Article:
The Top 10: Conservative Pop Songs
This list was just an excuse to start several arguments, including ones about the definition of “conservative”, when poses become ironic, and why there is a “No Beatles” rule in my Top 10s. Anyway, here we go.
1. “I Fought The Law”, The Crickets, 1960. (Some people prefer the version by The Clash, 1979.) “Pro law and order,” said Conor Downey, Whitstable Stevie and Steven Fogel.
2. “Ballad of the Green Berets”, Barry Sadler, 1966. Counter-counterculture hit in the US at the time of Vietnam war protests. Thanks to John Peters and Infanta Margarita Teresa in a Pink Dress.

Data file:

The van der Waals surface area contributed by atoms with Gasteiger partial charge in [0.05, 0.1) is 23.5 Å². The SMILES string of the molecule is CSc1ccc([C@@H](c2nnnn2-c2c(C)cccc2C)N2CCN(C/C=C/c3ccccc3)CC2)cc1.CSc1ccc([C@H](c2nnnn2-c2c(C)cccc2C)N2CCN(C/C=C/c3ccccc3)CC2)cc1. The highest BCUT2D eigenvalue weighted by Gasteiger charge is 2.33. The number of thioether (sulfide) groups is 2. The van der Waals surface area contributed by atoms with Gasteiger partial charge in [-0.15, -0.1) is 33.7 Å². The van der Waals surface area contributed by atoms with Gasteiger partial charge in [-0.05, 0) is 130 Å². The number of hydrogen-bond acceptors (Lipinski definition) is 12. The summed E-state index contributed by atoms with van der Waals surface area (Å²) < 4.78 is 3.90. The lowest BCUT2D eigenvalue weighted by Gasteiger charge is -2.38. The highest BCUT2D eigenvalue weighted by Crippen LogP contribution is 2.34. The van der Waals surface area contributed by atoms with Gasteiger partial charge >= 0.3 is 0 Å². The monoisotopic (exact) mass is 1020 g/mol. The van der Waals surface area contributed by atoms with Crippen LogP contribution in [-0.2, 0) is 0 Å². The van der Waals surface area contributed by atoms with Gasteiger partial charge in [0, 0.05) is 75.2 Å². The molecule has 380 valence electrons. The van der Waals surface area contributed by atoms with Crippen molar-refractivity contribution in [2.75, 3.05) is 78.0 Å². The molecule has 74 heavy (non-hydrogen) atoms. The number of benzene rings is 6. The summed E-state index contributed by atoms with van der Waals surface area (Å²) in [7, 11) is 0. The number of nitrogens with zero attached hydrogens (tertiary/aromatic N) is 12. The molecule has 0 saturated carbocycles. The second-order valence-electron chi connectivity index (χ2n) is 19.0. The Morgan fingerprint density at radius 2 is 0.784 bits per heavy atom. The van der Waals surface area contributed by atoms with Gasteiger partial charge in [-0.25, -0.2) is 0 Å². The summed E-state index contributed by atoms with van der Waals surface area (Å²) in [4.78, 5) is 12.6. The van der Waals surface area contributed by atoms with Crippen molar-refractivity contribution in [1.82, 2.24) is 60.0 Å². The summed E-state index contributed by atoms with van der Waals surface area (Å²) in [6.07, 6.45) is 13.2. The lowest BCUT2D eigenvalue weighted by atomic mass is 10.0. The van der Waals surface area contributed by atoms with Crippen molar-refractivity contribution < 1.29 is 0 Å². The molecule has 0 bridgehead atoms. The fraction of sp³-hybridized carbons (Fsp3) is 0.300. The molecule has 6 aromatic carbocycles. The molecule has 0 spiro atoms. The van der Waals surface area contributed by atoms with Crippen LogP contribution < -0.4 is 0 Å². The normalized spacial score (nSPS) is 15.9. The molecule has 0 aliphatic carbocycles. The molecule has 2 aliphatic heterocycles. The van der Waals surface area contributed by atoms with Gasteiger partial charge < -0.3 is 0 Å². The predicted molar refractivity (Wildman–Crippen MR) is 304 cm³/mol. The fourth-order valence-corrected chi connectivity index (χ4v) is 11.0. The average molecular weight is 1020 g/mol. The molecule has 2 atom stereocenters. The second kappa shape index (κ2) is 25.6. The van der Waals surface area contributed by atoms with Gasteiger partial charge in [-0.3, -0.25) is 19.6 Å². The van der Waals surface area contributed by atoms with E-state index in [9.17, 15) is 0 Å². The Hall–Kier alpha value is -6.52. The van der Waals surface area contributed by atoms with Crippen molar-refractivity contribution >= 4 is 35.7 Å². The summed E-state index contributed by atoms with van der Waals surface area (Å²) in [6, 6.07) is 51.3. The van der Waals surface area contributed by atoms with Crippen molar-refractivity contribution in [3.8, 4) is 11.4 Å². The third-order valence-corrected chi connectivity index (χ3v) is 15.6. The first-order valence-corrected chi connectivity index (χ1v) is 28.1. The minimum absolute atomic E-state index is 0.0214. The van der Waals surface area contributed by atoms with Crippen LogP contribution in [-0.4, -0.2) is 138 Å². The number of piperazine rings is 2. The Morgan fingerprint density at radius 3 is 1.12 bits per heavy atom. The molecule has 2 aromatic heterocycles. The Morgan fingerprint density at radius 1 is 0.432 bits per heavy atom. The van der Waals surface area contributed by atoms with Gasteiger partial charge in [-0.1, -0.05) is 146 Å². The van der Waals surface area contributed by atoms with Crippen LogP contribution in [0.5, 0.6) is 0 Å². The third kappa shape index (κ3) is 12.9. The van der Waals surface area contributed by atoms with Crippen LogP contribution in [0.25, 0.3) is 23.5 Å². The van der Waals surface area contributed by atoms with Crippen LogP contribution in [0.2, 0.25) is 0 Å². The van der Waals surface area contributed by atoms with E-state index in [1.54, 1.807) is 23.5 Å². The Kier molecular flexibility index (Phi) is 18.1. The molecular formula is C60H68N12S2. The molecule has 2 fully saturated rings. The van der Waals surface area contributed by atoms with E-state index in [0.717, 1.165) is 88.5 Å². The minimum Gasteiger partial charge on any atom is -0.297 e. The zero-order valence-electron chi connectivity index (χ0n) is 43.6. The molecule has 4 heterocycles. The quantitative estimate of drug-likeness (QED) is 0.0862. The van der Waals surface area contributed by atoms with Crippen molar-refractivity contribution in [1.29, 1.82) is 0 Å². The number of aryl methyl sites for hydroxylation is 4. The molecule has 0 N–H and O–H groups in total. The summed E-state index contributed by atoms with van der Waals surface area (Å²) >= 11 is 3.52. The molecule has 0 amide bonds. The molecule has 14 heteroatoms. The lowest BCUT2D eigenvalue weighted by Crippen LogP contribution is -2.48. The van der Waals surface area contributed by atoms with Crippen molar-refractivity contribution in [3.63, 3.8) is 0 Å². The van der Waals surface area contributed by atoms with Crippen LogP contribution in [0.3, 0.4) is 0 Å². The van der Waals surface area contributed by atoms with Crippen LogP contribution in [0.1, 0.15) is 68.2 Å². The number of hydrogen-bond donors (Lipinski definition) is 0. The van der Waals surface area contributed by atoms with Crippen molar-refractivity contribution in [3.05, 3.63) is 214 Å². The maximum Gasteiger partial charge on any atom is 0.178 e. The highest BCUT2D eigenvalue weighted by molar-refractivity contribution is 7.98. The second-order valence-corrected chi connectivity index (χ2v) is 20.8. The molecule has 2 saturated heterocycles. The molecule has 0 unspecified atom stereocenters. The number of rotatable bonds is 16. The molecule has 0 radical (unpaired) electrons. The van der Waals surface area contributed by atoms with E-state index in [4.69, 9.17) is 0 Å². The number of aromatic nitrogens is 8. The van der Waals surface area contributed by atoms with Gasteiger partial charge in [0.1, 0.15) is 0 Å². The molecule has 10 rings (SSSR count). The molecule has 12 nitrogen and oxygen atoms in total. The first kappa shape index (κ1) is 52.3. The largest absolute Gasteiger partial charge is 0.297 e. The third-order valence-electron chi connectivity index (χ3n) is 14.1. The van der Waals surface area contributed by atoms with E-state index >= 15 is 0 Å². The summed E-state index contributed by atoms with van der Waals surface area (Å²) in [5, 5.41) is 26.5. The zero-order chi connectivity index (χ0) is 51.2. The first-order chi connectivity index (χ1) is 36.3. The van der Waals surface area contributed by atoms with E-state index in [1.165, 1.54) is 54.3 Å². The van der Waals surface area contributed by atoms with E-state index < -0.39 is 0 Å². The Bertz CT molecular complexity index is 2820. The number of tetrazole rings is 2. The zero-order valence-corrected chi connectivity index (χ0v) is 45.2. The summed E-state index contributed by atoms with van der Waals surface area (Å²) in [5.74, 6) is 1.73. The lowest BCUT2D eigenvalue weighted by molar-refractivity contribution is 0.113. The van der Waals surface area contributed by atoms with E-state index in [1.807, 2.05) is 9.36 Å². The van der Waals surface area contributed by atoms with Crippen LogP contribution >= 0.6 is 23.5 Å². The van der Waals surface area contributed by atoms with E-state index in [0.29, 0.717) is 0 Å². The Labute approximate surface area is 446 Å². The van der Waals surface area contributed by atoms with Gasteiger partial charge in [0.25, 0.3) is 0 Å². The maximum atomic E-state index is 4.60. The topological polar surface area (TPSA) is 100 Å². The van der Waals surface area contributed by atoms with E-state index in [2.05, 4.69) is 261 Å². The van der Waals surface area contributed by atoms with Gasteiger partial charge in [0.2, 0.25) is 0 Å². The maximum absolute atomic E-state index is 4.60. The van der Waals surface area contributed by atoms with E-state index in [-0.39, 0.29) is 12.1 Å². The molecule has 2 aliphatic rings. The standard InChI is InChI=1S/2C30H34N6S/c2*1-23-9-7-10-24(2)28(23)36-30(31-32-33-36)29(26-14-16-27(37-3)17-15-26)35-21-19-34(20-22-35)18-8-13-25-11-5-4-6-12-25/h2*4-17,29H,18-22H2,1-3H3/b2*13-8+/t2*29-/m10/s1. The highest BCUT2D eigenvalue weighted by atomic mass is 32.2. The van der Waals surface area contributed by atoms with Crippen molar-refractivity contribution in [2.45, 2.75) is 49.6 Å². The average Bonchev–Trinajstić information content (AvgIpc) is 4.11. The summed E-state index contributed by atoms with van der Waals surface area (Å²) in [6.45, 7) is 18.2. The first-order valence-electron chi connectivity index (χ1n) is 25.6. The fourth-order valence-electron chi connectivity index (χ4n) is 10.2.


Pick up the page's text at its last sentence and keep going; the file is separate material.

3. “Sympathy for the Devil”, The Rolling Stones, 1968. Excellent nomination from Amanda Graham.
4. “Okie from Muskogee”, Merle Haggard, 1969. Such an anti-hippie tirade that several bands covered it as a spoof. Nominated by John Peters, Tamara, Chris Smith, Graham Fildes, Ben Milne and Conor Downey.
5. “Sunny Afternoon”, The Kinks, 1966. “The tax man’s taken all my dough…” Nominated by Steven Fogel and Wario Argento, although Paul T Horgan said that the song is not sympathetic to the aristocratic …
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